The Butterfly Transect Surveys are meant to start the first week of April, but we haven't had good enough weather here yet to make a start. Today I walked my transect route, just in case there were any butterflies there, but I didn't hold out any hope as it was quite cloudy and there was a cold wind at lunch time when I could get out of the office to do it.
Things started off reasonably well with bumble bees feeding in the willow trees. I think this one is a Buff-tailed Bumblebee.

A little later I saw my first Red-tailed Bumblebee of the year.

The clouds kept breaking, revealing large blue patches of sky. As I reached the river I saw a flash of blue as a Kingfisher flew past me. A little further upstream a Heron was looking splendid with its plumage blowing in the wind.

Ladybirds seem to have survived the mild winter in great numbers. The foliage next to the river was littered in them.

As I climbed the fence into a meadow a Peacock butterfly, Aglais io, flew up in front of me. These butterflies over-winter as adults, hibernating in sheds or log piles.  This one seems to have come through the winter in lovely condition.

I noticed some Sand Martins flying over the river. They have spent the winter in Africa, but they spend the summer over here, breeding in sandy river banks. Their arrival is always a sign that the weather is about to improve. As I watched them flying low over the river, catching flies, I noticed that there was a Swallow amongst them. It briefly stopped on a dead tree for a rest.

While I was watching them I heard the squawk of a buzzard and I looked up to see it flying overhead.

Shortly afterwards some grey clouds blew over and I thought that I had no chance of seeing any more butterflies. However, all the signs are there that the weather is about to improve and I shouldn't have too long to wait.

As it turned out, I only had to wait about ten minutes! On my way back to the office I saw a white butterfly flying along the edge of the meadow. I followed it for a while until it stopped, allowing me to identify it. It was a Green-veined White, Pieris napi. The first one I have seen this year. It would have spent the winter as a chrysalis and probably only emerged today.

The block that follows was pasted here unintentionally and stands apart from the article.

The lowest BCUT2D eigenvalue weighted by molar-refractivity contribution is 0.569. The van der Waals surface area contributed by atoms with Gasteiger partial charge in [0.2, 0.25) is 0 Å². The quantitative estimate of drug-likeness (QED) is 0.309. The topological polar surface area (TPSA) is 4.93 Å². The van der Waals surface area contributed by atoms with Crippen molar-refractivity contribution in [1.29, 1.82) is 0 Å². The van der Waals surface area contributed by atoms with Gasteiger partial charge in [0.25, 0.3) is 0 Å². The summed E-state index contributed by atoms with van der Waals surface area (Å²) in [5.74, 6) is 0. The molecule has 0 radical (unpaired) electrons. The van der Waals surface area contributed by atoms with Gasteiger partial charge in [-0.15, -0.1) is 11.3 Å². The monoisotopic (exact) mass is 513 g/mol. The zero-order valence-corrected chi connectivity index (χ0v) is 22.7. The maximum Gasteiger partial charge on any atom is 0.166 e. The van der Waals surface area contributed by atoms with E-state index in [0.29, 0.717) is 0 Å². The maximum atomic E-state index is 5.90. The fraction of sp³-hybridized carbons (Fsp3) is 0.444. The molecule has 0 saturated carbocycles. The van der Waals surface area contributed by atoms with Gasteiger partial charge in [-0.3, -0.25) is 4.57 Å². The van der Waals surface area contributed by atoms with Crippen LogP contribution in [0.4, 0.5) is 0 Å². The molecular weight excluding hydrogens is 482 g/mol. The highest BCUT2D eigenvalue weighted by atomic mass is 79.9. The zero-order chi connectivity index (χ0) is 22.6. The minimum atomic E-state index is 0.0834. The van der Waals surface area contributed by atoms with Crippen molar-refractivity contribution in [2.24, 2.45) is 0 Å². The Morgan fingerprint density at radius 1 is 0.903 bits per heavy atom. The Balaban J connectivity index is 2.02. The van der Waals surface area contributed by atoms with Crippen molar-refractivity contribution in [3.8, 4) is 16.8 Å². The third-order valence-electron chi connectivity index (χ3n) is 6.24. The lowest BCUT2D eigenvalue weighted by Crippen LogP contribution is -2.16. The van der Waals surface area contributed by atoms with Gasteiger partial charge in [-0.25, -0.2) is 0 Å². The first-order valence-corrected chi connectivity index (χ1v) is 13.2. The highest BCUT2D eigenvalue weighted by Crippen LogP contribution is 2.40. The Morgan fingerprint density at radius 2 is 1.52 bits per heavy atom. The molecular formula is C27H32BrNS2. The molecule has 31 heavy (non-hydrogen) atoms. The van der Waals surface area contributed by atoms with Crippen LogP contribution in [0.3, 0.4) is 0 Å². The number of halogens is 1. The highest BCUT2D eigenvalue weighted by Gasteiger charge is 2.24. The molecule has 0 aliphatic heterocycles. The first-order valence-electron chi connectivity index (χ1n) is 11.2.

There were plenty of signs that the weather may be about to improve, so I hope it won't be long until I see several more new species of butterflies for the year.

Saturday, 5 April 2014

Moth Trap

I was recently contacted by a moth enthusiast who told me that Butterfly Conservation is undertaking a project to produce an Atlas of moth distribution. They have produced an excellent Butterfly Atlas, which incorporates records from enthusiasts around the UK, and this will follow a similar format. I have therefore been lent this moth trap so that I can help with records from this area.

It is an ingenious home-made device. It is left out over-night. The light attracts the moths and then bounce off it and fall through the funnel-shaped lid. Inside the trap are sections of egg crate and the moths settle down for the night amongst them. In the morning it is just a case of lifting off the lid and checking for moths in the egg crates.

I set the trap up last night for the first time. I wasn't very hopeful, as it was only 5.8 degrees, but this morning I could see one moth through the lid. As I checked through the sections of egg crate I found that I had caught nine moths. They were all Hebrew Characters, Orthosia gothica.

Once identified, I put the moths in a shed, where they would be safe from the garden birds that were showing an interest in what I was doing! 

They may not be as colourful as a butterfly, but I can see that I could get quite hooked on trapping moths. At least it will keep me occupied until the weather warms up enough for the butterflies to start appearing.